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Sports photography gets you up close and personal with the action you crave, the athletes you idolize, or the activities that make memories for your children. It also provides plenty of frustration for amateurs and professionals alike. How do you shoot on a rainy day? What about the crowd at the finish line? Can you capture the tension as the ball trembles on the rim? You can, with the professional advice these experts provide. No matter ...
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Sports photography gets you up close and personal with the action you crave, the athletes you idolize, or the activities that make memories for your children. It also provides plenty of frustration for amateurs and professionals alike. How do you shoot on a rainy day? What about the crowd at the finish line? Can you capture the tension as the ball trembles on the rim? You can, with the professional advice these experts provide. No matter what your sport or level of expertise, this book can make you a better digital sports photographer.
Part I: Understanding Digital Sports Photography.
Chapter 1: The Wide World of Sports Photography.
Chapter 2: From Shoot to Print: Workflow.
Chapter 3: Equipment and Techniques for Digital Sports Photography.
Part II: Shooting Sports on Location.
Chapter 4: Outdoor Field and Court Sports.
Chapter 5: Outdoor Recreation and Competition, On and Off the Water.
Chapter 6: Indoor Competition Sports.
Chapter 7: Extreme and Adventure Sports.
Chapter 8: Specialized Sports.
Part III: Working with Sports Images in the Digital Studio.
Chapter 9: Creating a Digital Studio.
Chapter 10: Working in a Digital Studio.
Part IV: The Ins and Outs of Presenting Your Digital Sports Photos.
Chapter 11: Output: Getting Sports Photos Online, In Print, and On Display.
Chapter 12: Going Pro or Covering Costs: Selling Sports Photos.
Chapter 13: Legal Issues: Taking, Displaying, and Distributing Sports Photos.
Appendix A: Photography Resources.
Appendix B: Contributing Photographers.
Posted February 12, 2006
We own a full-service photography studio in the Midwest. Each holiday season, we give ourselves a book or books on photography. This year, we decided to get two books by the same author(s): Total Digital Photography and Digital Sports Photography. We bought these after reading the reviews and looking at them at a local bookstore. We converted from film to digital about three years ago, and workflow has been an issue for us as we¿ve expanded and grown our studio, and dealt with all the factors involved with adding computers, archiving, etc. We do commercial, sports, and portrait photography so these books were right in-line with what we were doing. Normally we have not written reviews on books in the past, but we felt it only fair to give these books a synopsis that we think more accurately matches the audience for which they are intended ¿ and not all the reviews do that. Reading the other reviews of these books, most of the complaints seemed nit-picky and not very substantial, and the overall impression was positive. A few of the technical points are well-taken, but seem a bit out of proportion to the overall spirit and gist of the books ¿ which aren¿t intended to be deep technical works. We¿ve used the books now for a bit more than a month, and we¿ve found them both to be, for the most part, technically accurate, well-written, and very helpful for our work. A few of the reviewers questioned the authors¿ use of fencing images, but we found these to be an interesting way to take an unusual and interesting subject, describe personal experience, and apply it to a variety of sports. And the images of all types were well done ¿ good examples, well-composed, and applicable to a variety of photographers. We liked the use of a wide variety of sports photogrpahers¿ images in the sports book. We must point out that these books aren¿t meant to be coffee-table books. One reviewer said many images are like snapshots. We disagree ¿ they are like standard, everyday professional shots we might take, and aren¿t meant to be ¿haute¿ art photos. A few are of this caliber, but it¿s clear the authors¿ are attempting to reach ordinary photography enthusiasts and working professionals, not gallery artists. One of the things we liked most was how personal and readable the books are ¿ way more than just a reference where you¿d read a snippet or two from various pages. These books have helped us understand digital photography much more deeply, and put into place a workflow and method for managing our studio more efficiently and profitably. We recommend the book to anyone seriously interested in photography as a regular pursuit¿whether you¿re in it for the money or just as an active pursuit.Was this review helpful? Yes NoThank you for your feedback. Report this reviewThank you, this review has been flagged.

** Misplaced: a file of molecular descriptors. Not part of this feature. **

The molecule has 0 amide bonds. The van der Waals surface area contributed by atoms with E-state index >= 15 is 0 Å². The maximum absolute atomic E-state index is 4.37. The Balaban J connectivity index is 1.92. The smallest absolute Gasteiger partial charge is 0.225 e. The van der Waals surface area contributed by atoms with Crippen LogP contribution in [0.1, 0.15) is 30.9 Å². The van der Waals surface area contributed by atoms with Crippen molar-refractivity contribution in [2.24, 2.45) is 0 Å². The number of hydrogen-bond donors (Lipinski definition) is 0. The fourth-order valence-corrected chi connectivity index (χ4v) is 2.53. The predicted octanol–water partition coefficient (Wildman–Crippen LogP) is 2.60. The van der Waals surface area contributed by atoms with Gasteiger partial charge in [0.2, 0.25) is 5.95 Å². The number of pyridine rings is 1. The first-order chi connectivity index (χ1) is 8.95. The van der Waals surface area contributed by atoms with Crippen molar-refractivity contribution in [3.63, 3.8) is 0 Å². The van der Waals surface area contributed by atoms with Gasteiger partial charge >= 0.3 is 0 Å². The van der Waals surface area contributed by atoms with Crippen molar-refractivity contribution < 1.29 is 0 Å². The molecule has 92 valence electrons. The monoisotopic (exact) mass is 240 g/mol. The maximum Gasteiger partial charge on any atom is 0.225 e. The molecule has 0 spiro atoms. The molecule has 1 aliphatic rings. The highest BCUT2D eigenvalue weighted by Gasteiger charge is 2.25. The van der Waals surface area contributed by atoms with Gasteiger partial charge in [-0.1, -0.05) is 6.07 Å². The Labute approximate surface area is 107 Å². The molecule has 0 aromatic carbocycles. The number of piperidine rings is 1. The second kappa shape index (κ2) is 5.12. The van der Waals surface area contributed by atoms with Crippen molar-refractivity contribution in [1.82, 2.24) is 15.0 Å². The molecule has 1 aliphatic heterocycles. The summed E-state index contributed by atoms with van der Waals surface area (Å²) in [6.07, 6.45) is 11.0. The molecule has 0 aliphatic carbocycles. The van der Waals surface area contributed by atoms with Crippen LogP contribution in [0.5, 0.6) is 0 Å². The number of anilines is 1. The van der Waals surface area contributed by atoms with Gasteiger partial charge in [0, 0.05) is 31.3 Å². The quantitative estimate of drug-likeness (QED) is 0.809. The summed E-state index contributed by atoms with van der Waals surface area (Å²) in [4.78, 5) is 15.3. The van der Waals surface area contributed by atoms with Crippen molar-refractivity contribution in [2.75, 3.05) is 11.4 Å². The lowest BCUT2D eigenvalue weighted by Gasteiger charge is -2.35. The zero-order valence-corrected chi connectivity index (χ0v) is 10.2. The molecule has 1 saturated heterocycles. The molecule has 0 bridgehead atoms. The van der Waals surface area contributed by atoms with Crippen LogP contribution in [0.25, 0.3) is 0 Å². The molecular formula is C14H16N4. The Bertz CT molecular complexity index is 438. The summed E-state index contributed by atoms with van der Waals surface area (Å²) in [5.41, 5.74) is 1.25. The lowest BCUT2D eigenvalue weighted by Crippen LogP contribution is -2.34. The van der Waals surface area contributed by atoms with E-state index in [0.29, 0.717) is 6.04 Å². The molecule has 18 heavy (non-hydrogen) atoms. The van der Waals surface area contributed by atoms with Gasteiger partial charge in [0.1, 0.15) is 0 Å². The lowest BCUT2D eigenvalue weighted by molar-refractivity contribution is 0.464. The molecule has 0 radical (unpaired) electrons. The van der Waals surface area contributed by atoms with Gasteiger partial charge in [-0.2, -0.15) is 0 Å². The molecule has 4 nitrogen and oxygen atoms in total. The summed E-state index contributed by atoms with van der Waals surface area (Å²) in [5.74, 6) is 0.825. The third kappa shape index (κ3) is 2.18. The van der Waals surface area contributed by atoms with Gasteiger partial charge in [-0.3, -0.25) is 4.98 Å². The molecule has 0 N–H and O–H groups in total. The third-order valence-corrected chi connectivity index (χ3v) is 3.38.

Posted December 17, 2008
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Posted February 11, 2009
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